The main expectation with these next-gen re-releases is a graphical upgrade. Now while it definitely does look better, it’s not as much of a jump as you might be hoping. The overall resolution is improved (now running at 1080p), and the colours are deeper and more vibrant. But it’s how it runs that has got the most attention. Like all previous Devil May Cry games, DMC is now running at 60fps, which really adds to the smoothness and speed of the combat. I also wonder if additions like Turbo Mode would have even been possible without this increased frame rate. They’ve also added all previously released DLC and character skins, and made them available from the get go. So if you weren’t a fan of Dante’s redesign you can play through the game in his classic look, or even his costume from the first Devil May Cry game.

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Part of this packed in DLC is Vergil’s Downfall. A 6 level story mode where you play as Vergil in his journey through hell. Playing as DMC‘s version of Liquid Snake is fun, but due to him only having one weapon his moves feel less distinctive than Dante’s. In the end it actually become fairly repetitive. I also had a bit of an issue with his teleporting moves. Instead of using a grapple whip like Dante for platforming and zipping around in combat, Vergil just uses teleportation. So while it looks cool, it can make Vergil’s jumps as well as elements of the combat hard to judge, because you don’t see him move or really react to your action until he appears next to his target. It also takes a while getting used to the lack of double jump. I lost count of the amount of times I fell to my doom while getting over, what for Dante would be, relatively easy jumps.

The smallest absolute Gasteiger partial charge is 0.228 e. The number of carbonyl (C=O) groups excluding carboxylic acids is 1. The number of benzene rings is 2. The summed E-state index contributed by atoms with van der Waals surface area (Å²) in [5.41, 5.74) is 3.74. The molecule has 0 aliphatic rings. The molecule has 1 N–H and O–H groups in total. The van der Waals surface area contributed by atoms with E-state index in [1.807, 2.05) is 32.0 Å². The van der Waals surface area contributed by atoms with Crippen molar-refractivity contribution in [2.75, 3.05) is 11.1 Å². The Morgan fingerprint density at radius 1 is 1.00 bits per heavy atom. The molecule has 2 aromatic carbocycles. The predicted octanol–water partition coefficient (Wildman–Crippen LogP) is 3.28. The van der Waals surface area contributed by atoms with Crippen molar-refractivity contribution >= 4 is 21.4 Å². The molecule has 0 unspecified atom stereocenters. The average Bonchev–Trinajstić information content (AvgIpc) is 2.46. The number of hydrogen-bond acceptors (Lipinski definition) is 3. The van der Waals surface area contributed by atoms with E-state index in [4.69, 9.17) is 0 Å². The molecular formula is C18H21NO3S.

Finally there’s the Bloody Palace. 101 levels of increasingly difficult battles to test your skills. You can play this as both Dante and Vergil, but Vergil for some reason only has 60 levels. Getting far in this mode is a real challenge, you can play against a timer, but just staying alive through the seemingly endless waves without any health items is tough enough. One minor annoyance is that if you fail there isn’t an option to restart, instead you’re just taken back to the main menu. Either the developers never wanted to re-play the mode, or it’s just a random oversight in an otherwise polished experience.

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As Bushnell’s law states, video games should be “easy to learn, and difficult to master”, and that is definitely true for DMC Devil May Cry: Definitive Edition. The brilliant combat system can make low skill players feel like badasses, but also give veterans a satisfying challenge. So if you’re a fan of action games and missed out on this the first time round, or you like the sound of a refined version Dante’s most recent adventure, do yourself a favour and buy this game. You wont regret it.

Star 1  Star 1  Star 1  Star 1  Star 0

Alan Heath – Follow me on Twitter